dimanche, décembre 18, 2005

Shopping Sunday

Normally, when Sunday comes around, you'd have a hard time finding any store open for business in Paris. This includes the grocery stores. Big department stores. Most pharmacies. I mean everything. These guys have a strictly enforced 35 hour work week, so they believe Sunday really should be a day of rest.

All that goes out the window when Xmas is just a week away.

Dear Wife and I took advantage of a beautiful Sunday (still damn cold, though) to walk through the city. I wanted to witness for myself the sight of so many stores open on a Sunday. We made it all the way to the BHV. Fun to see it packed on Sunday. Here's the view over to the Right Bank from the Ile de la Cité.

We walked to the Hôtel de Ville, the City Hall that looks like it could house Cruella deVille (and does, from what I've read of the French beauracracy contained within).

The entire square in front of the building had been turned into a winter carnival, with ice skating in multiple rinks, carousels, and a phony tobogan run for the kids. A giant igloo, too. I don't know if the igloo was made of real ice, but at the temperatures we've been seeing lately, I doubt they'd have too much trouble maintaining the ice. A little sad that the sound system was playing American female hip-hop, sung by a performer I wouldn't even dare to guess. For most of the 20th Century there existed a utopian belief that national identities would one day melt away, and we'd all become residents of the same small "Global Village." Evidence I've seen here takes the shape of Mariah Carey and baseball hats worn akew. Is this what those optimists of yore envisioned? French families ice skating to Missy Elliot?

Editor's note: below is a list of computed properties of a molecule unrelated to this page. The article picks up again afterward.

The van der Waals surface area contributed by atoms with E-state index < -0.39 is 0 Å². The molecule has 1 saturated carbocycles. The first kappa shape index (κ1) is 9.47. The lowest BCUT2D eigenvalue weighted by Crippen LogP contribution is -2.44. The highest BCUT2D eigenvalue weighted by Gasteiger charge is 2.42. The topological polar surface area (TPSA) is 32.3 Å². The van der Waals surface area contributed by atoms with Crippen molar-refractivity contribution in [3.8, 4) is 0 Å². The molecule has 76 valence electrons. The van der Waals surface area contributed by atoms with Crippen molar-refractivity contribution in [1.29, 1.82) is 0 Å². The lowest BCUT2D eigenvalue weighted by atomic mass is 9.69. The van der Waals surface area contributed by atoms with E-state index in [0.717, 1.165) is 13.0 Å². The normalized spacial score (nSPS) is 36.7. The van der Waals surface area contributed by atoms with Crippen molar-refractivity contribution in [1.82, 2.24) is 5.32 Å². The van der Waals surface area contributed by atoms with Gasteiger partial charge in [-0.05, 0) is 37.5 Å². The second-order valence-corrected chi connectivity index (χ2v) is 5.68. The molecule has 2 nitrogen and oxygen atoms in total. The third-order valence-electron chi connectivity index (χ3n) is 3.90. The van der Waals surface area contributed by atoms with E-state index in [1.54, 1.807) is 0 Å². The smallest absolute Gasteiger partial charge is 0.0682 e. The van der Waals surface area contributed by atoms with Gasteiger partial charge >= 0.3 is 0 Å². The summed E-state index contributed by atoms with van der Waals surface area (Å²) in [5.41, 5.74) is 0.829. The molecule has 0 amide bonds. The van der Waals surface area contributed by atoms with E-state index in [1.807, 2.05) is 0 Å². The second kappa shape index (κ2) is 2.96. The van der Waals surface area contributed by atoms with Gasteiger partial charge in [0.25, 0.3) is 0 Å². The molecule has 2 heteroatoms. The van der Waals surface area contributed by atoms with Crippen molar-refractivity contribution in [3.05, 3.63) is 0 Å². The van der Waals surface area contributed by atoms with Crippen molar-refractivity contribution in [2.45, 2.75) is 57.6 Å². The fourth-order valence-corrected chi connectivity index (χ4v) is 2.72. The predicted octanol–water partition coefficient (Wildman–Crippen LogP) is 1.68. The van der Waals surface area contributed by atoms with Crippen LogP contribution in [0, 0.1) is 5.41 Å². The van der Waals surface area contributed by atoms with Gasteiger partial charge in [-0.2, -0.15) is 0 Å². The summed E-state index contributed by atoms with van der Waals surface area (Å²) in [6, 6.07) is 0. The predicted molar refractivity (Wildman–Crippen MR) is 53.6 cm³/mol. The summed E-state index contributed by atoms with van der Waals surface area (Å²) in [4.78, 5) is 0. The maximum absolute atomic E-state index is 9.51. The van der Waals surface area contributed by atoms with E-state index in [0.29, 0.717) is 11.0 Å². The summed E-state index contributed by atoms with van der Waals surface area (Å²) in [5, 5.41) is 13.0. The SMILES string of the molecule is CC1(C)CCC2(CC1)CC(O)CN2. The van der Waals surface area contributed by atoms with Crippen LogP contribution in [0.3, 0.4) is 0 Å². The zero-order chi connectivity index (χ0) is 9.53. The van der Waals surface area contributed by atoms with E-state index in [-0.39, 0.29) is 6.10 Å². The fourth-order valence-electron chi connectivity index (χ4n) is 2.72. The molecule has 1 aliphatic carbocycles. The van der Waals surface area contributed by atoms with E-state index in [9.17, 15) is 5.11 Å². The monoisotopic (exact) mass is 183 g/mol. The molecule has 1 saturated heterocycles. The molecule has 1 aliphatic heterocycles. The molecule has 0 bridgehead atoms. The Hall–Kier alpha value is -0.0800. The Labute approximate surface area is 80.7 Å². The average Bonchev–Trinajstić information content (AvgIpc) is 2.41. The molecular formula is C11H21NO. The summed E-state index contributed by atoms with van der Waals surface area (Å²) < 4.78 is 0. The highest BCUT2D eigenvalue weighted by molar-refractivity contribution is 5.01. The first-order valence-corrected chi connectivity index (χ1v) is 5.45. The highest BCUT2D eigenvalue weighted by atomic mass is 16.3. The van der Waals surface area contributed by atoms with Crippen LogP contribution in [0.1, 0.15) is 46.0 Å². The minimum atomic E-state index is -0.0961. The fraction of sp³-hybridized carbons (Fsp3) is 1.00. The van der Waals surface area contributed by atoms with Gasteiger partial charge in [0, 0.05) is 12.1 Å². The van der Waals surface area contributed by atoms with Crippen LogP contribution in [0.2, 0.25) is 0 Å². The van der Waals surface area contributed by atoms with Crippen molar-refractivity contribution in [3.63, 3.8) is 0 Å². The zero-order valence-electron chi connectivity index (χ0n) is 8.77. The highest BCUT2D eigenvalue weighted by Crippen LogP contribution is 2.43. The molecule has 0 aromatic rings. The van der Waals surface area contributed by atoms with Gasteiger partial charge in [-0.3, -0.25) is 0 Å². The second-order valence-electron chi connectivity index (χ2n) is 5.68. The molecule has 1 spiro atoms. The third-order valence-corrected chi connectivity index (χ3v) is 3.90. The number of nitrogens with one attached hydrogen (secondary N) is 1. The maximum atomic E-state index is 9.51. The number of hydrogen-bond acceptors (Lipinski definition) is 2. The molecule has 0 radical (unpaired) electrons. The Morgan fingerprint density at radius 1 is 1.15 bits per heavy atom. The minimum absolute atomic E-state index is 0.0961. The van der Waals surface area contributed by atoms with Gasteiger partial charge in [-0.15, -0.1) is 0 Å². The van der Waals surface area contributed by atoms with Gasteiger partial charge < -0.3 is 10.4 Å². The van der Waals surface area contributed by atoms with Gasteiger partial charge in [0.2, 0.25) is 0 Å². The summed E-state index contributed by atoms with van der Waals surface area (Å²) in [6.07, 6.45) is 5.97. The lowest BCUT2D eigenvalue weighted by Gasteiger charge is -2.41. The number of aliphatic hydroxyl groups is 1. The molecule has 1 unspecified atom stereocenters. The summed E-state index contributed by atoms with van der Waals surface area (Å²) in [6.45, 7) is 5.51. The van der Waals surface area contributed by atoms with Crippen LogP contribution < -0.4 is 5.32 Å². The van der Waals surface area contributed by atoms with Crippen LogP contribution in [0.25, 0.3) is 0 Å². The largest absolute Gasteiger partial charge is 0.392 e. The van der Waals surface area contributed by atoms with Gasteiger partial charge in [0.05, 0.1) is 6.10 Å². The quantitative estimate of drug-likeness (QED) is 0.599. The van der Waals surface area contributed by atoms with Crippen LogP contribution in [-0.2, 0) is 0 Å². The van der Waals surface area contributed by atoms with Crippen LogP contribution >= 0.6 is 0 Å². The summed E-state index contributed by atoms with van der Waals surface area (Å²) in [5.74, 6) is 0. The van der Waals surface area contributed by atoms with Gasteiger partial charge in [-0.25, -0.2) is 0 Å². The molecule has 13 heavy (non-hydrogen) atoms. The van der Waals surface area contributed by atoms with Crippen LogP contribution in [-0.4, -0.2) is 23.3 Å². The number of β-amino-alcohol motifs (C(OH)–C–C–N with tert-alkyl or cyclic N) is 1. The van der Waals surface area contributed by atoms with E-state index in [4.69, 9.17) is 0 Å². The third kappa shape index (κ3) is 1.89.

Check out the cotton candy vendor.

Here they call it "Barbe a Papa" or Papa's Beard. The Fruedian implications are staggering.

The tower at St. Germain-l'Auxerrois looked lovely in our late afternoon light.

All in all, very good to get out and take a ramble through the streets of our adopted home. We will be leaving soon, and we want to enjoy these last days before our January vacation (yes, a vacation from our vacation).

It's a good life.

(About the quiet Sundays: it's really nice that everything is typically closed, except when it's annoying, and it hasn't been all that annoying yet.)